African Fashion Week London part 1

I have found my write up from last year. Let’s hope this year is amazing. I’m already doubtful as they have failed to respond to emails. This doesn’t bode well but, resources….


Surprisingly for all who attended this was the FIRST African Fashion Week in London. Held at Bishops Hall in the City there were two gala shows on the Friday and Saturday. There was definitely a buzz as you approached Bishopsgate. Filled with anticipation people had taken the effort to dress fabulously. Most impressive perhaps is that Nigerian based founder Ronke Ademiluyi managed to achieve this and start a legacy.

DISCLAIMER:  Fashion is a subjective thing and what some may believe to be fantastic others may think is ugly. What must be considered however is that fashion is a fickle beast and to capture the weary audience member any fashion show should be innovative, inspiring and different. Here is where African Fashion Week London failed. Overall the choice in designers suggested that there are relatively few African Designers out there willing to risk participation. A lot of the clothes felt dated and High Street, uninspiring and aside from Mia Nisbet slightly disappointing.

Alidookeh came from Nigeria brought us a collection of cocktail dresses. It was difficult to see the African influence bar a few trimmed hems and neckline details. Perhaps it was the colour choice but the collection felt more Coast than toast of the Gala.

I didn’t detect any African influence in Eva Gryge ‘s collection. It was a bolder and sexier collection with seams bondage sips and lots of geometric lines. I liked the white see through knitted stretch outfits and would have liked to have seen more of her knit wear.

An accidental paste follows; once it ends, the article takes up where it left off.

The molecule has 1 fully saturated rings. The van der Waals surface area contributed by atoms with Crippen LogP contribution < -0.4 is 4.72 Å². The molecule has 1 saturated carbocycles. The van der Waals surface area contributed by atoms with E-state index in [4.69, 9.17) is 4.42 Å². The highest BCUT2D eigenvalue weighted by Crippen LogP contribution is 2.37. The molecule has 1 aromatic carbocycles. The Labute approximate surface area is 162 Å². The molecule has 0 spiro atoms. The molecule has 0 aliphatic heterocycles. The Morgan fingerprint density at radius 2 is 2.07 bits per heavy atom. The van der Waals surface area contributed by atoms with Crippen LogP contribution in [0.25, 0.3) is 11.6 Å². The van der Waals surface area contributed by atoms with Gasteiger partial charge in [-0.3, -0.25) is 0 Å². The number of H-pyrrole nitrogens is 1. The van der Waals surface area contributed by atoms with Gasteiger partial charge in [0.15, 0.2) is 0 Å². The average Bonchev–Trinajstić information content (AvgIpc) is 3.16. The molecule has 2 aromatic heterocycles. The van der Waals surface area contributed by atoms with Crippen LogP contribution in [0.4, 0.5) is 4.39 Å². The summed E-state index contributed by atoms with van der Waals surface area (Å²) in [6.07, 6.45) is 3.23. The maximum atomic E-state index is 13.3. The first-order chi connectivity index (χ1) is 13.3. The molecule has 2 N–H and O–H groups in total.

I have never had a favourite designer but Mia Nisbet is my first. Of the outfits there were at least 5 I would wear in a heartbeat including the low backed dirty pink one the designer wore. Recycling or ‘upcycling’ Malawian print and t shirts these outfits were pastels and bold colours combined with an African and sporty girl about town finish. This was definitely the highlight of Friday night’s gala.

After Yaa Ataa traditional bags and the cute but unoriginal Berrys Couture the transparent theme seems to continue with Sve who added a dash of sparkle in her mainly black ball gowns and see through lace numbers. And finally we had Chip Bespoke. More ball gowns the colours were very African sunset with interesting gold stencilling designs. This was the boldest use of colours in the show with peacock blues, orange and pinks dominating.

The show was interspersed with performances . We had Gloria, a young woman singing. Singing a cappella is never easy to do. Singing your own songs a cappella about survival and moving on is even harder to do. A brave attempt? Or should someone have politely put their hand on her shoulder and said “It’s a no”? All that glitters are a performance troupe who combined Gospel South African songs with interpretative dance. I don’t think I got the message. Dwele was a young poet. It was difficult to tell if he was purposefully provoking the audience who were predominantly black but comments about Mugabe didn’t go down well. African Alliance are rappers, one with shades indoors and the mandatory Fergie female singer closed the entertainment portion of the gala.

But as this is the first show I’m sure we have more to come for the future and that the designers chosen next year will dare to be more bold and use stronger African influences without relying on dated concepts.  Well done to all for participating. Right?

© Chelsea Black

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